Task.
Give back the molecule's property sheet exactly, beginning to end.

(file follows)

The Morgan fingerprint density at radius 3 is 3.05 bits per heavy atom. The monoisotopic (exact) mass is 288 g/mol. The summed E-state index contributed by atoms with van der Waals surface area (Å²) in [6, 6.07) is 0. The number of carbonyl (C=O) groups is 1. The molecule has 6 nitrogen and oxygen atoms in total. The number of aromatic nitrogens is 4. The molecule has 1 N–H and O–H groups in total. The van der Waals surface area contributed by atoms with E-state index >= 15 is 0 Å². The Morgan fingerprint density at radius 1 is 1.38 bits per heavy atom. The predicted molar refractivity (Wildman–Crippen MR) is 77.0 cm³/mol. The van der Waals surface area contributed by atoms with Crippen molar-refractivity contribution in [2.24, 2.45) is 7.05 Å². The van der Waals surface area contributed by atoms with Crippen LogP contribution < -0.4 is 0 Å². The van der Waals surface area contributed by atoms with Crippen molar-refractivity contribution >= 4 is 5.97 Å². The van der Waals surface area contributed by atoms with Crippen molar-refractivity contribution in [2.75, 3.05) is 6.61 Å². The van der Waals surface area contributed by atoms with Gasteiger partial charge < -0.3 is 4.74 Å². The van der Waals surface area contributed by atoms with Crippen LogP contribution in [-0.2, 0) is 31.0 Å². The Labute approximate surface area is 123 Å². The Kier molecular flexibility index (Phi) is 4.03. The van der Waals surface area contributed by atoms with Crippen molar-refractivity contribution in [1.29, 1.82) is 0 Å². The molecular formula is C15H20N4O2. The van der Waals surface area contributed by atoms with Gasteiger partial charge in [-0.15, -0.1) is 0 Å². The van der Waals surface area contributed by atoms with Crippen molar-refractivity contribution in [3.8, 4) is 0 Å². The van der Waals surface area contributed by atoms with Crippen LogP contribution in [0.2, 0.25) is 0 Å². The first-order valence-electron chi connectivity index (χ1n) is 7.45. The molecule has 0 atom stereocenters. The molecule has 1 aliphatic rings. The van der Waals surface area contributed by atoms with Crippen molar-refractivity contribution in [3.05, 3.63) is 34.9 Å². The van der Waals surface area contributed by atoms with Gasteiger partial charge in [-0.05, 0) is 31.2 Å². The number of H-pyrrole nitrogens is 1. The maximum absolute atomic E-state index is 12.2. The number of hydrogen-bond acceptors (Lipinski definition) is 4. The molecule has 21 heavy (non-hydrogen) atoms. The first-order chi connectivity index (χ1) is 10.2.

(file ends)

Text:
The Morgan fingerprint density at radius 3 is 3.05 bits per heavy atom. The monoisotopic (exact) mass is 288 g/mol. The summed E-state index contributed by atoms with van der Waals surface area (Å²) in [6, 6.07) is 0. The number of carbonyl (C=O) groups is 1. The molecule has 6 nitrogen and oxygen atoms in total. The number of aromatic nitrogens is 4. The molecule has 1 N–H and O–H groups in total. The van der Waals surface area contributed by atoms with E-state index >= 15 is 0 Å². The Morgan fingerprint density at radius 1 is 1.38 bits per heavy atom. The predicted molar refractivity (Wildman–Crippen MR) is 77.0 cm³/mol. The van der Waals surface area contributed by atoms with Crippen molar-refractivity contribution in [2.24, 2.45) is 7.05 Å². The van der Waals surface area contributed by atoms with Crippen LogP contribution < -0.4 is 0 Å². The van der Waals surface area contributed by atoms with Crippen molar-refractivity contribution >= 4 is 5.97 Å². The van der Waals surface area contributed by atoms with Crippen molar-refractivity contribution in [2.75, 3.05) is 6.61 Å². The van der Waals surface area contributed by atoms with Gasteiger partial charge < -0.3 is 4.74 Å². The van der Waals surface area contributed by atoms with Crippen LogP contribution in [-0.2, 0) is 31.0 Å². The Labute approximate surface area is 123 Å². The Kier molecular flexibility index (Phi) is 4.03. The van der Waals surface area contributed by atoms with Crippen molar-refractivity contribution in [1.29, 1.82) is 0 Å². The molecular formula is C15H20N4O2. The van der Waals surface area contributed by atoms with Gasteiger partial charge in [-0.15, -0.1) is 0 Å². The van der Waals surface area contributed by atoms with Crippen molar-refractivity contribution in [3.8, 4) is 0 Å². The van der Waals surface area contributed by atoms with Crippen LogP contribution in [0.2, 0.25) is 0 Å². The first-order valence-electron chi connectivity index (χ1n) is 7.45. The molecule has 0 atom stereocenters. The molecule has 1 aliphatic rings. The van der Waals surface area contributed by atoms with Crippen molar-refractivity contribution in [3.05, 3.63) is 34.9 Å². The van der Waals surface area contributed by atoms with Gasteiger partial charge in [-0.05, 0) is 31.2 Å². The number of H-pyrrole nitrogens is 1. The maximum absolute atomic E-state index is 12.2. The number of hydrogen-bond acceptors (Lipinski definition) is 4. The molecule has 21 heavy (non-hydrogen) atoms. The first-order chi connectivity index (χ1) is 10.2.